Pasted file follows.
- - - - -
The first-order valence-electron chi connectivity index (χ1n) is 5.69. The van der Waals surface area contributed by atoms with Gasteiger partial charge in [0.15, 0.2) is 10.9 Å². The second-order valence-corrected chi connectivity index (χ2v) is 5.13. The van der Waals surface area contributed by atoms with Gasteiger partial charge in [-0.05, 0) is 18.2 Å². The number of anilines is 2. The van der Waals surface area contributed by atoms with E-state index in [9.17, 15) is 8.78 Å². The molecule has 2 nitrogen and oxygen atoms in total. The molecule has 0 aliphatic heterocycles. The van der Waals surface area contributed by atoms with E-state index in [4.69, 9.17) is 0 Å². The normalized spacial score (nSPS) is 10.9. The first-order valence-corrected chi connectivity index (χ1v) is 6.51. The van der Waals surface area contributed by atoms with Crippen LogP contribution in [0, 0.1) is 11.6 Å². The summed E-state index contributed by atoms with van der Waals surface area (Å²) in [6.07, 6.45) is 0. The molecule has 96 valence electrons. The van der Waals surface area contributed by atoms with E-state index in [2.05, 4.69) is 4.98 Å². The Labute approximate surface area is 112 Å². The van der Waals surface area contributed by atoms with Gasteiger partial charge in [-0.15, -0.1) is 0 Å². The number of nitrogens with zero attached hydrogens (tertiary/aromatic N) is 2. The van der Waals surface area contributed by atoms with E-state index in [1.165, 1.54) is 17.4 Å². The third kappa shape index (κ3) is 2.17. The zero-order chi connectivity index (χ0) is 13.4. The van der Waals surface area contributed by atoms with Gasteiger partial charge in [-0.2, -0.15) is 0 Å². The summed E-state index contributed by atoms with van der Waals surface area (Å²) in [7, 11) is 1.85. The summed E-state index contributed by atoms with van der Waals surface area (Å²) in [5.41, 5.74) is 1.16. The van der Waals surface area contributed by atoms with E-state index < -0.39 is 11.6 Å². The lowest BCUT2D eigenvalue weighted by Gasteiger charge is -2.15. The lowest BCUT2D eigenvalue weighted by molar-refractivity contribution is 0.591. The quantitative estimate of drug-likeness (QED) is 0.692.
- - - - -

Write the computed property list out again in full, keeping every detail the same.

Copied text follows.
The first-order valence-electron chi connectivity index (χ1n) is 5.69. The van der Waals surface area contributed by atoms with Gasteiger partial charge in [0.15, 0.2) is 10.9 Å². The second-order valence-corrected chi connectivity index (χ2v) is 5.13. The van der Waals surface area contributed by atoms with Gasteiger partial charge in [-0.05, 0) is 18.2 Å². The number of anilines is 2. The van der Waals surface area contributed by atoms with E-state index in [9.17, 15) is 8.78 Å². The molecule has 2 nitrogen and oxygen atoms in total. The molecule has 0 aliphatic heterocycles. The van der Waals surface area contributed by atoms with E-state index in [4.69, 9.17) is 0 Å². The normalized spacial score (nSPS) is 10.9. The first-order valence-corrected chi connectivity index (χ1v) is 6.51. The van der Waals surface area contributed by atoms with Crippen LogP contribution in [0, 0.1) is 11.6 Å². The summed E-state index contributed by atoms with van der Waals surface area (Å²) in [6.07, 6.45) is 0. The molecule has 96 valence electrons. The van der Waals surface area contributed by atoms with E-state index in [2.05, 4.69) is 4.98 Å². The Labute approximate surface area is 112 Å². The van der Waals surface area contributed by atoms with Gasteiger partial charge in [-0.15, -0.1) is 0 Å². The number of nitrogens with zero attached hydrogens (tertiary/aromatic N) is 2. The van der Waals surface area contributed by atoms with E-state index in [1.165, 1.54) is 17.4 Å². The third kappa shape index (κ3) is 2.17. The zero-order chi connectivity index (χ0) is 13.4. The van der Waals surface area contributed by atoms with Gasteiger partial charge in [-0.2, -0.15) is 0 Å². The summed E-state index contributed by atoms with van der Waals surface area (Å²) in [7, 11) is 1.85. The summed E-state index contributed by atoms with van der Waals surface area (Å²) in [5.41, 5.74) is 1.16. The van der Waals surface area contributed by atoms with E-state index < -0.39 is 11.6 Å². The lowest BCUT2D eigenvalue weighted by Gasteiger charge is -2.15. The lowest BCUT2D eigenvalue weighted by molar-refractivity contribution is 0.591. The quantitative estimate of drug-likeness (QED) is 0.692.